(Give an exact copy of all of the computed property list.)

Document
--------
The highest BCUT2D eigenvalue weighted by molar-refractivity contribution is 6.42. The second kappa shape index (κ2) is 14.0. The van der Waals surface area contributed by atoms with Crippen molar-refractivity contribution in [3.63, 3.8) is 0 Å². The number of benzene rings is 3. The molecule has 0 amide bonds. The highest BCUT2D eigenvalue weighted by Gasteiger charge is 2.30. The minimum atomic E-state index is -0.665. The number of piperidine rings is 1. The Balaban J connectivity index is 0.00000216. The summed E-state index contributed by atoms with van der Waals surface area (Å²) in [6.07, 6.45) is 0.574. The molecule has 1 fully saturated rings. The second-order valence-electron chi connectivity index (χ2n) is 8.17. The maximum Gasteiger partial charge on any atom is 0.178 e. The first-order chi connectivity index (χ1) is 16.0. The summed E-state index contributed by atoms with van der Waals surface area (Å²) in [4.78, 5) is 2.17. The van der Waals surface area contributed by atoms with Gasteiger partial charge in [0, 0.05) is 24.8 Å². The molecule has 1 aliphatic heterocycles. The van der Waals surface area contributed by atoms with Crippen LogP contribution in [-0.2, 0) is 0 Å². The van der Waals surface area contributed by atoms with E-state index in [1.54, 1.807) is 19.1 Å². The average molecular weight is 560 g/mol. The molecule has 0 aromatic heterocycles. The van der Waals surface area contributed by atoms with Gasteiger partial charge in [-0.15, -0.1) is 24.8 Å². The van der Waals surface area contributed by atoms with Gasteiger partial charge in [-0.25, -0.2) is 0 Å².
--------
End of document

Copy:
The highest BCUT2D eigenvalue weighted by molar-refractivity contribution is 6.42. The second kappa shape index (κ2) is 14.0. The van der Waals surface area contributed by atoms with Crippen molar-refractivity contribution in [3.63, 3.8) is 0 Å². The number of benzene rings is 3. The molecule has 0 amide bonds. The highest BCUT2D eigenvalue weighted by Gasteiger charge is 2.30. The minimum atomic E-state index is -0.665. The number of piperidine rings is 1. The Balaban J connectivity index is 0.00000216. The summed E-state index contributed by atoms with van der Waals surface area (Å²) in [6.07, 6.45) is 0.574. The molecule has 1 fully saturated rings. The second-order valence-electron chi connectivity index (χ2n) is 8.17. The maximum Gasteiger partial charge on any atom is 0.178 e. The first-order chi connectivity index (χ1) is 16.0. The summed E-state index contributed by atoms with van der Waals surface area (Å²) in [4.78, 5) is 2.17. The van der Waals surface area contributed by atoms with Gasteiger partial charge in [0, 0.05) is 24.8 Å². The molecule has 1 aliphatic heterocycles. The van der Waals surface area contributed by atoms with Crippen LogP contribution in [-0.2, 0) is 0 Å². The van der Waals surface area contributed by atoms with E-state index in [1.54, 1.807) is 19.1 Å². The average molecular weight is 560 g/mol. The molecule has 0 aromatic heterocycles. The van der Waals surface area contributed by atoms with Gasteiger partial charge in [-0.15, -0.1) is 24.8 Å². The van der Waals surface area contributed by atoms with Gasteiger partial charge in [-0.25, -0.2) is 0 Å².